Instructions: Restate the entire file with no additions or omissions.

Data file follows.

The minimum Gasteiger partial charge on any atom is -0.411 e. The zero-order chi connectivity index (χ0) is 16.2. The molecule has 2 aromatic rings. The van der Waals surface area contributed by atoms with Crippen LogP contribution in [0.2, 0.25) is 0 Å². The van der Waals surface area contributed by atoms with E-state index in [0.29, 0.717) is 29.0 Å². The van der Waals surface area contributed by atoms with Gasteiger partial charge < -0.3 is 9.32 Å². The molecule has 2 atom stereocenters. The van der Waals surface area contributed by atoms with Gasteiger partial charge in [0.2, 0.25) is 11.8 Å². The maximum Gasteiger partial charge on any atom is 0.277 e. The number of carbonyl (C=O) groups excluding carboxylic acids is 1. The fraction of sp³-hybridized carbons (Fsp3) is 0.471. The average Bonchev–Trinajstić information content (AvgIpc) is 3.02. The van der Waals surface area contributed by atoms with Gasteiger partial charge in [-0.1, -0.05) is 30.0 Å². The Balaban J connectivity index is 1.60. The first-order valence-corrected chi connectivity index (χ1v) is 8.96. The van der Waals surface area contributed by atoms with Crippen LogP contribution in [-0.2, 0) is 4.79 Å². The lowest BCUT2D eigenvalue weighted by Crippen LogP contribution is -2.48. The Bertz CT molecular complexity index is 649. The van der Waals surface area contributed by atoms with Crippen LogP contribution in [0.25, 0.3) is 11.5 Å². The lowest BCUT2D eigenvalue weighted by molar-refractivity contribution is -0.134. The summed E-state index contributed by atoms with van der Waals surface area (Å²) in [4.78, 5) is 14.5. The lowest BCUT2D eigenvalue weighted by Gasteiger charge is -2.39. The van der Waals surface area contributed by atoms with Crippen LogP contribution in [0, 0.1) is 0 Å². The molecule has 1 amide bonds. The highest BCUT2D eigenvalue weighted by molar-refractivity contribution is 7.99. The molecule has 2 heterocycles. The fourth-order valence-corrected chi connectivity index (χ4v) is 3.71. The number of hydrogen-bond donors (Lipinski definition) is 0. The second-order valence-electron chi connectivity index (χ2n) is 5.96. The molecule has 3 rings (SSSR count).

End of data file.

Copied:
The minimum Gasteiger partial charge on any atom is -0.411 e. The zero-order chi connectivity index (χ0) is 16.2. The molecule has 2 aromatic rings. The van der Waals surface area contributed by atoms with Crippen LogP contribution in [0.2, 0.25) is 0 Å². The van der Waals surface area contributed by atoms with E-state index in [0.29, 0.717) is 29.0 Å². The van der Waals surface area contributed by atoms with Gasteiger partial charge < -0.3 is 9.32 Å². The molecule has 2 atom stereocenters. The van der Waals surface area contributed by atoms with Gasteiger partial charge in [0.2, 0.25) is 11.8 Å². The maximum Gasteiger partial charge on any atom is 0.277 e. The number of carbonyl (C=O) groups excluding carboxylic acids is 1. The fraction of sp³-hybridized carbons (Fsp3) is 0.471. The average Bonchev–Trinajstić information content (AvgIpc) is 3.02. The van der Waals surface area contributed by atoms with Gasteiger partial charge in [-0.1, -0.05) is 30.0 Å². The Balaban J connectivity index is 1.60. The first-order valence-corrected chi connectivity index (χ1v) is 8.96. The van der Waals surface area contributed by atoms with Crippen LogP contribution in [-0.2, 0) is 4.79 Å². The lowest BCUT2D eigenvalue weighted by Crippen LogP contribution is -2.48. The Bertz CT molecular complexity index is 649. The van der Waals surface area contributed by atoms with Crippen LogP contribution in [0.25, 0.3) is 11.5 Å². The lowest BCUT2D eigenvalue weighted by molar-refractivity contribution is -0.134. The summed E-state index contributed by atoms with van der Waals surface area (Å²) in [4.78, 5) is 14.5. The lowest BCUT2D eigenvalue weighted by Gasteiger charge is -2.39. The van der Waals surface area contributed by atoms with Crippen LogP contribution in [0, 0.1) is 0 Å². The molecule has 1 amide bonds. The highest BCUT2D eigenvalue weighted by molar-refractivity contribution is 7.99. The molecule has 2 heterocycles. The fourth-order valence-corrected chi connectivity index (χ4v) is 3.71. The number of hydrogen-bond donors (Lipinski definition) is 0. The second-order valence-electron chi connectivity index (χ2n) is 5.96. The molecule has 3 rings (SSSR count).